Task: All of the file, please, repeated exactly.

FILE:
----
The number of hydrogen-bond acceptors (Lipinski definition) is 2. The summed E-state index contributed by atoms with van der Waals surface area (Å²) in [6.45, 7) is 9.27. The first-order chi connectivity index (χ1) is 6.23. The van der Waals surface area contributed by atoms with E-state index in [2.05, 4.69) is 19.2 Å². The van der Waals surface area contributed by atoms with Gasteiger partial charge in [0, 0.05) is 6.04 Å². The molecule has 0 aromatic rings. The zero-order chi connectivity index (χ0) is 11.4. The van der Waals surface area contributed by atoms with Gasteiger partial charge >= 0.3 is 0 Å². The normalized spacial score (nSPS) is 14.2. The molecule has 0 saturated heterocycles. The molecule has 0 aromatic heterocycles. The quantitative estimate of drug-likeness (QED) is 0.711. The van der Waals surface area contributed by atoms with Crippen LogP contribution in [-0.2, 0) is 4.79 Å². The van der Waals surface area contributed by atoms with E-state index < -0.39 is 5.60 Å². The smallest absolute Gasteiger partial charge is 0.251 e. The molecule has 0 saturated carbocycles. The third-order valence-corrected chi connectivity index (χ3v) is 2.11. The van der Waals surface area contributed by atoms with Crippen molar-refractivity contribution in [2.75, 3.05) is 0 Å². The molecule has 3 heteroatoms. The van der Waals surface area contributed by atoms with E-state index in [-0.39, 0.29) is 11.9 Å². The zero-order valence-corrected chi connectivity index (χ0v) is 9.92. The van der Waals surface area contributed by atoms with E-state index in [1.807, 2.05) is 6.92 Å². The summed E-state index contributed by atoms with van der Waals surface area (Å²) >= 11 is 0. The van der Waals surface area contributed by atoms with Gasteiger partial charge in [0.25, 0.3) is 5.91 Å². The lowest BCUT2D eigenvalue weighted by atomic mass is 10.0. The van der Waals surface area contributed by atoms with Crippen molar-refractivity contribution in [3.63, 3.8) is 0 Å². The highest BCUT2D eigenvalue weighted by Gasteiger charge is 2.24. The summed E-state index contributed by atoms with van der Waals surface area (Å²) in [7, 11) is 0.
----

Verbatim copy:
The number of hydrogen-bond acceptors (Lipinski definition) is 2. The summed E-state index contributed by atoms with van der Waals surface area (Å²) in [6.45, 7) is 9.27. The first-order chi connectivity index (χ1) is 6.23. The van der Waals surface area contributed by atoms with E-state index in [2.05, 4.69) is 19.2 Å². The van der Waals surface area contributed by atoms with Gasteiger partial charge in [0, 0.05) is 6.04 Å². The molecule has 0 aromatic rings. The zero-order chi connectivity index (χ0) is 11.4. The van der Waals surface area contributed by atoms with Gasteiger partial charge >= 0.3 is 0 Å². The normalized spacial score (nSPS) is 14.2. The molecule has 0 saturated heterocycles. The molecule has 0 aromatic heterocycles. The quantitative estimate of drug-likeness (QED) is 0.711. The van der Waals surface area contributed by atoms with Crippen LogP contribution in [-0.2, 0) is 4.79 Å². The van der Waals surface area contributed by atoms with E-state index < -0.39 is 5.60 Å². The smallest absolute Gasteiger partial charge is 0.251 e. The molecule has 0 saturated carbocycles. The third-order valence-corrected chi connectivity index (χ3v) is 2.11. The van der Waals surface area contributed by atoms with Crippen molar-refractivity contribution in [2.75, 3.05) is 0 Å². The molecule has 3 heteroatoms. The van der Waals surface area contributed by atoms with E-state index in [-0.39, 0.29) is 11.9 Å². The zero-order valence-corrected chi connectivity index (χ0v) is 9.92. The van der Waals surface area contributed by atoms with E-state index in [1.807, 2.05) is 6.92 Å². The summed E-state index contributed by atoms with van der Waals surface area (Å²) >= 11 is 0. The van der Waals surface area contributed by atoms with Gasteiger partial charge in [0.25, 0.3) is 5.91 Å². The lowest BCUT2D eigenvalue weighted by atomic mass is 10.0. The van der Waals surface area contributed by atoms with Crippen molar-refractivity contribution in [3.63, 3.8) is 0 Å². The highest BCUT2D eigenvalue weighted by Gasteiger charge is 2.24. The summed E-state index contributed by atoms with van der Waals surface area (Å²) in [7, 11) is 0.